Zimbabwean actress and playwright a hit in the US

WASHINGTON, US – It was a 2003 news story about an extraordinary group of Liberian soldiers — a photograph, really — that set in motion Zimbabwean actress and playwright Danai Gurira's new play, "Eclipsed."

"There were these women who were funkily clad, and their hair was all done, and they were carrying AK-47s," says Gurira, a hint of incredulity in her voice.

In the West African nation of Liberia, a 14-year civil war under President Charles Taylor had cultivated a generation of fighters — boys and young men — who raped and slaughtered women and children. Spurred by the relentless assaults, some women became strutting, gun-toting warriors themselves. Among the most well-known was a fiery 22-year-old called Black Diamond.

"I was so struck by them, I knew that I would be part of their stories being told," says Gurira, 31, for whom the story resonated because she herself grew up in Zimbabwe.

First, however, there were other orders of business. She would star with Nikkole Salter in "In the Continuum," their acclaimed off-Broadway HIV/AIDS dramedy (which was staged at Woolly Mammoth Theatre in 2006). Then she snagged a role in the movie "The Visitor."

But the whole time, the women of Liberia were calling.

In 2007, Gurira finally traveled there to lay the groundwork for the play, which begins a run Monday at Woolly Mammoth Theatre. (Gurira spoke by phone from Los Angeles, where she is preparing another staging of "Eclipsed" next month in nearby Culver City. She is not acting in either production.)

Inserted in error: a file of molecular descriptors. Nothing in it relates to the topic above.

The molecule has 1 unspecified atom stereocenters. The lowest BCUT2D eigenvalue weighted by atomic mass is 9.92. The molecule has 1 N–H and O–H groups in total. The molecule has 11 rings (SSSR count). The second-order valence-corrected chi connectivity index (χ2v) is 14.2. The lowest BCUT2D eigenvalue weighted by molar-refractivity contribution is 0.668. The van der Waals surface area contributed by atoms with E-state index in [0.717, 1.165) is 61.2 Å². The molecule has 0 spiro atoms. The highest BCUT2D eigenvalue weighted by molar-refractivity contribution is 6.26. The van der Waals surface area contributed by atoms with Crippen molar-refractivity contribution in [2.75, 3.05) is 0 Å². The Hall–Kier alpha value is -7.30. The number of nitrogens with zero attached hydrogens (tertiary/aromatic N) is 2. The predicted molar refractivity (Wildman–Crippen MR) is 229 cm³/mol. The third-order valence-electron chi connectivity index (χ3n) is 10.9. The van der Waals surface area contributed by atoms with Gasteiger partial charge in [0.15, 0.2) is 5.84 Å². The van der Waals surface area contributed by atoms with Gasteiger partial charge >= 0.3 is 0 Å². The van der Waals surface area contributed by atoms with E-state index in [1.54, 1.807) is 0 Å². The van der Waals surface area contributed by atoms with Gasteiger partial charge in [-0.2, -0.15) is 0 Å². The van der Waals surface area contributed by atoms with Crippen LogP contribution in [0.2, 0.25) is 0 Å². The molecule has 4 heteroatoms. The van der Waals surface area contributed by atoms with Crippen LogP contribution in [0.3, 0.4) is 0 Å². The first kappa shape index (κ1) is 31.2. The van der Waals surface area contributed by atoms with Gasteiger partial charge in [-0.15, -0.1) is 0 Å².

The play follows the snatched wives of a Liberian officer as they manage to eke out some semblance of domesticity — something not unlike family — despite their dire circumstances. But when an aid worker and a female soldier enter their lives, the women begin to revive their hopes for escape and a future.

Nearly all the characters are based in part on the women Gurira met and interviewed abroad, including survivors of rape and war, as well as those women who came to their defense.

" ‘Eclipsed’ is really just trying to give a face and voice for women in war," she says. "So a Western audience walks in and out of the theater, and these women — their voices — resonate."

In a blog she kept during her trip to Liberia, Gurira wrote of one grueling interview: "It was with her where I had commenced making promises, promises that to this moment I have no idea how I am going to keep."  

"It felt tricky sometimes asking the questions I had to ask," she says now. "These women said, ‘Thank you, no one has ever asked me what happened to me.’ These women, they want to say, ‘These things happened to me.’

The captive wives of a Liberian rebel officer form a hardscrabble sisterhood, their lives set on a nightmarish detour by civil war.  With the arrival of a new girl who can read – and the return of an old one who can kill – their possibilities are quickly transformed.  Drawing on reserves of wit and compassion, these defiant survivors ask: when the fog of battle lifts, could a different destiny emerge?

"Danai Gurira demonstrated her remarkable talent as both an actor and playwright with In the Continuum, her award-winning hit (created with Nikkole Salter) that came to Woolly Mammoth in 2006.

With Eclipsed, Danai steps onto a bigger canvas, painting a vivid portrait of five young Liberian women whose lives are enmeshed in civil war. (Washington Post)